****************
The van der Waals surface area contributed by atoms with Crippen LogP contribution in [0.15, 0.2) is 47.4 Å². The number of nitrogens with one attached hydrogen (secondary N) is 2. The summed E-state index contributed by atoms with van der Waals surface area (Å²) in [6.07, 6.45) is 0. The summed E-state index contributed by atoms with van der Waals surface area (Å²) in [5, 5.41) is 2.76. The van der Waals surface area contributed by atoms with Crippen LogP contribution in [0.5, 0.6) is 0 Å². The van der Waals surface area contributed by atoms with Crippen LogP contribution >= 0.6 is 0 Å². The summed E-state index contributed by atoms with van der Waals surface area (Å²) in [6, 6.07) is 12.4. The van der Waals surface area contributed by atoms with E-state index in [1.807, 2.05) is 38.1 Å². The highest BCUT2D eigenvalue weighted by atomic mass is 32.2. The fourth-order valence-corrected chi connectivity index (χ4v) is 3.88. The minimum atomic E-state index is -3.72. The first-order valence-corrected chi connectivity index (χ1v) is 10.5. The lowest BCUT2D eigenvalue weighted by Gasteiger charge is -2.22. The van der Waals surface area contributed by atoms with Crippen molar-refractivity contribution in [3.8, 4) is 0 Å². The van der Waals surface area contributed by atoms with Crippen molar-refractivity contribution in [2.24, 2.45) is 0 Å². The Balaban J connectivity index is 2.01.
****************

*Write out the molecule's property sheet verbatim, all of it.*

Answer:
The van der Waals surface area contributed by atoms with Crippen LogP contribution in [0.15, 0.2) is 47.4 Å². The number of nitrogens with one attached hydrogen (secondary N) is 2. The summed E-state index contributed by atoms with van der Waals surface area (Å²) in [6.07, 6.45) is 0. The summed E-state index contributed by atoms with van der Waals surface area (Å²) in [5, 5.41) is 2.76. The van der Waals surface area contributed by atoms with Crippen LogP contribution in [0.5, 0.6) is 0 Å². The van der Waals surface area contributed by atoms with Crippen LogP contribution >= 0.6 is 0 Å². The summed E-state index contributed by atoms with van der Waals surface area (Å²) in [6, 6.07) is 12.4. The van der Waals surface area contributed by atoms with E-state index in [1.807, 2.05) is 38.1 Å². The highest BCUT2D eigenvalue weighted by atomic mass is 32.2. The fourth-order valence-corrected chi connectivity index (χ4v) is 3.88. The minimum atomic E-state index is -3.72. The first-order valence-corrected chi connectivity index (χ1v) is 10.5. The lowest BCUT2D eigenvalue weighted by Gasteiger charge is -2.22. The van der Waals surface area contributed by atoms with Crippen molar-refractivity contribution in [3.8, 4) is 0 Å². The van der Waals surface area contributed by atoms with Crippen molar-refractivity contribution in [2.24, 2.45) is 0 Å². The Balaban J connectivity index is 2.01.